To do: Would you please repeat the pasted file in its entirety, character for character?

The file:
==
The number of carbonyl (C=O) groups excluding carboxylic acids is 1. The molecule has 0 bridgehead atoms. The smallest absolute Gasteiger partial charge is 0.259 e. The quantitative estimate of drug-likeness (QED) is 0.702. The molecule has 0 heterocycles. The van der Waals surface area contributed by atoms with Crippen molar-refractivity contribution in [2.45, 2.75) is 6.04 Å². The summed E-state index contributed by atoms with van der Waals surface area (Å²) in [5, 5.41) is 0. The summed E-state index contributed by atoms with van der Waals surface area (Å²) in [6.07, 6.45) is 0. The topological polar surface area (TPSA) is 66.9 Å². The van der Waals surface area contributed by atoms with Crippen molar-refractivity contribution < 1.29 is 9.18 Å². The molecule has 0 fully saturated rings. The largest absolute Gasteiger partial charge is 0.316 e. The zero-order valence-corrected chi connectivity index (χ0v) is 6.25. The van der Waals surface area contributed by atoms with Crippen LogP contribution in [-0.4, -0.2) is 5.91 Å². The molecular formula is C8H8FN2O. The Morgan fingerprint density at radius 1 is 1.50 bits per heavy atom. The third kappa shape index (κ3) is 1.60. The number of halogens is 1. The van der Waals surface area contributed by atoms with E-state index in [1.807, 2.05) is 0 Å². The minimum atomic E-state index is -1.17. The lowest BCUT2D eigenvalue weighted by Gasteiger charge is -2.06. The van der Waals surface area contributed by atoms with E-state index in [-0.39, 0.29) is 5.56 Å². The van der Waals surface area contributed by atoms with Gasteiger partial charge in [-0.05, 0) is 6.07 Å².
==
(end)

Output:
The number of carbonyl (C=O) groups excluding carboxylic acids is 1. The molecule has 0 bridgehead atoms. The smallest absolute Gasteiger partial charge is 0.259 e. The quantitative estimate of drug-likeness (QED) is 0.702. The molecule has 0 heterocycles. The van der Waals surface area contributed by atoms with Crippen molar-refractivity contribution in [2.45, 2.75) is 6.04 Å². The summed E-state index contributed by atoms with van der Waals surface area (Å²) in [5, 5.41) is 0. The summed E-state index contributed by atoms with van der Waals surface area (Å²) in [6.07, 6.45) is 0. The topological polar surface area (TPSA) is 66.9 Å². The van der Waals surface area contributed by atoms with Crippen molar-refractivity contribution < 1.29 is 9.18 Å². The molecule has 0 fully saturated rings. The largest absolute Gasteiger partial charge is 0.316 e. The zero-order valence-corrected chi connectivity index (χ0v) is 6.25. The van der Waals surface area contributed by atoms with Crippen LogP contribution in [-0.4, -0.2) is 5.91 Å². The molecular formula is C8H8FN2O. The Morgan fingerprint density at radius 1 is 1.50 bits per heavy atom. The third kappa shape index (κ3) is 1.60. The number of halogens is 1. The van der Waals surface area contributed by atoms with E-state index in [1.807, 2.05) is 0 Å². The minimum atomic E-state index is -1.17. The lowest BCUT2D eigenvalue weighted by Gasteiger charge is -2.06. The van der Waals surface area contributed by atoms with E-state index in [-0.39, 0.29) is 5.56 Å². The van der Waals surface area contributed by atoms with Gasteiger partial charge in [-0.05, 0) is 6.07 Å².